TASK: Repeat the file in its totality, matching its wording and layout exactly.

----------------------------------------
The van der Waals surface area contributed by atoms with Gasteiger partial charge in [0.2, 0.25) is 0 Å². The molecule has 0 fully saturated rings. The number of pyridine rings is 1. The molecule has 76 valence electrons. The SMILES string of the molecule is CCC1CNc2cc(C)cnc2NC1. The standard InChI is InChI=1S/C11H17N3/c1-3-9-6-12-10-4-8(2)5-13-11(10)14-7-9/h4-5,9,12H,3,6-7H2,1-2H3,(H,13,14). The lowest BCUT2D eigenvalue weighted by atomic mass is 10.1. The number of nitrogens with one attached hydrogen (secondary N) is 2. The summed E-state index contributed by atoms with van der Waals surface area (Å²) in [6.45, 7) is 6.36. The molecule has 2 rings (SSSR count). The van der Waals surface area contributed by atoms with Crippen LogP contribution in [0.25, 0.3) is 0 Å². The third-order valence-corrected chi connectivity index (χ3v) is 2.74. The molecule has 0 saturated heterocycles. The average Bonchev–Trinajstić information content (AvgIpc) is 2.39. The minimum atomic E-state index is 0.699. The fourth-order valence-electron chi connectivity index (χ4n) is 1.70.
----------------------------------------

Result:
The van der Waals surface area contributed by atoms with Gasteiger partial charge in [0.2, 0.25) is 0 Å². The molecule has 0 fully saturated rings. The number of pyridine rings is 1. The molecule has 76 valence electrons. The SMILES string of the molecule is CCC1CNc2cc(C)cnc2NC1. The standard InChI is InChI=1S/C11H17N3/c1-3-9-6-12-10-4-8(2)5-13-11(10)14-7-9/h4-5,9,12H,3,6-7H2,1-2H3,(H,13,14). The lowest BCUT2D eigenvalue weighted by atomic mass is 10.1. The number of nitrogens with one attached hydrogen (secondary N) is 2. The summed E-state index contributed by atoms with van der Waals surface area (Å²) in [6.45, 7) is 6.36. The molecule has 2 rings (SSSR count). The van der Waals surface area contributed by atoms with Crippen LogP contribution in [0.25, 0.3) is 0 Å². The third-order valence-corrected chi connectivity index (χ3v) is 2.74. The molecule has 0 saturated heterocycles. The average Bonchev–Trinajstić information content (AvgIpc) is 2.39. The minimum atomic E-state index is 0.699. The fourth-order valence-electron chi connectivity index (χ4n) is 1.70.